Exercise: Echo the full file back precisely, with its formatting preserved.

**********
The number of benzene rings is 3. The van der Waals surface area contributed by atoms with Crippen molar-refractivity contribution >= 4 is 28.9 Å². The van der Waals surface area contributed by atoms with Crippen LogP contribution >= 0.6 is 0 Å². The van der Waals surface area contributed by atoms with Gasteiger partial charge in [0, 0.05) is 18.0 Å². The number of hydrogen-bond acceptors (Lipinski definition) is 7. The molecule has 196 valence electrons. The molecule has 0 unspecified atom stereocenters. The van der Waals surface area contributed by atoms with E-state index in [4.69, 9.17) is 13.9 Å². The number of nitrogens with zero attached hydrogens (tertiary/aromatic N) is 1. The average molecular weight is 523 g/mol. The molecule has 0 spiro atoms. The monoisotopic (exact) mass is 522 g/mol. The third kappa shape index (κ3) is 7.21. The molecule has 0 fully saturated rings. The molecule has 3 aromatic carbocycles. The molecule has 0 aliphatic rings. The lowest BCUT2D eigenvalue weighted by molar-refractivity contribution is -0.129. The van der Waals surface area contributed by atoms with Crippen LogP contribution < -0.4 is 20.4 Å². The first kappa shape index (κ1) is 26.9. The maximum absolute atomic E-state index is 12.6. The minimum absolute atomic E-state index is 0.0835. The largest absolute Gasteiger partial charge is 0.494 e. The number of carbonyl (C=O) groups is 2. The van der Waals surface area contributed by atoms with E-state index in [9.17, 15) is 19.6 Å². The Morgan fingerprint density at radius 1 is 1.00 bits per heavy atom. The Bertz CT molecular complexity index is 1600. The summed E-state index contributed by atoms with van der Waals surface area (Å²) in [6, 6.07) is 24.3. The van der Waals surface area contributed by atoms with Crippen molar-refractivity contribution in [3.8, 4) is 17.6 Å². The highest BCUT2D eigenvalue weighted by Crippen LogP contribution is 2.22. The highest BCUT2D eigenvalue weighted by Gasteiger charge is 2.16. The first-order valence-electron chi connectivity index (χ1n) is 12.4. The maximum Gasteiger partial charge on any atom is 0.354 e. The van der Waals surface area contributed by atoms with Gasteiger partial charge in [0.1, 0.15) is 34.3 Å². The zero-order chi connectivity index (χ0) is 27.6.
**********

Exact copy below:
The number of benzene rings is 3. The van der Waals surface area contributed by atoms with Crippen molar-refractivity contribution >= 4 is 28.9 Å². The van der Waals surface area contributed by atoms with Crippen LogP contribution >= 0.6 is 0 Å². The van der Waals surface area contributed by atoms with Gasteiger partial charge in [0, 0.05) is 18.0 Å². The number of hydrogen-bond acceptors (Lipinski definition) is 7. The molecule has 196 valence electrons. The molecule has 0 unspecified atom stereocenters. The van der Waals surface area contributed by atoms with E-state index in [4.69, 9.17) is 13.9 Å². The number of nitrogens with zero attached hydrogens (tertiary/aromatic N) is 1. The average molecular weight is 523 g/mol. The molecule has 0 spiro atoms. The monoisotopic (exact) mass is 522 g/mol. The third kappa shape index (κ3) is 7.21. The molecule has 0 fully saturated rings. The molecule has 3 aromatic carbocycles. The molecule has 0 aliphatic rings. The lowest BCUT2D eigenvalue weighted by molar-refractivity contribution is -0.129. The van der Waals surface area contributed by atoms with Crippen LogP contribution < -0.4 is 20.4 Å². The first kappa shape index (κ1) is 26.9. The maximum absolute atomic E-state index is 12.6. The minimum absolute atomic E-state index is 0.0835. The largest absolute Gasteiger partial charge is 0.494 e. The number of carbonyl (C=O) groups is 2. The van der Waals surface area contributed by atoms with E-state index in [9.17, 15) is 19.6 Å². The Morgan fingerprint density at radius 1 is 1.00 bits per heavy atom. The Bertz CT molecular complexity index is 1600. The summed E-state index contributed by atoms with van der Waals surface area (Å²) in [6, 6.07) is 24.3. The van der Waals surface area contributed by atoms with Crippen molar-refractivity contribution in [3.8, 4) is 17.6 Å². The highest BCUT2D eigenvalue weighted by Crippen LogP contribution is 2.22. The highest BCUT2D eigenvalue weighted by Gasteiger charge is 2.16. The first-order valence-electron chi connectivity index (χ1n) is 12.4. The maximum Gasteiger partial charge on any atom is 0.354 e. The van der Waals surface area contributed by atoms with Gasteiger partial charge in [0.1, 0.15) is 34.3 Å². The zero-order chi connectivity index (χ0) is 27.6.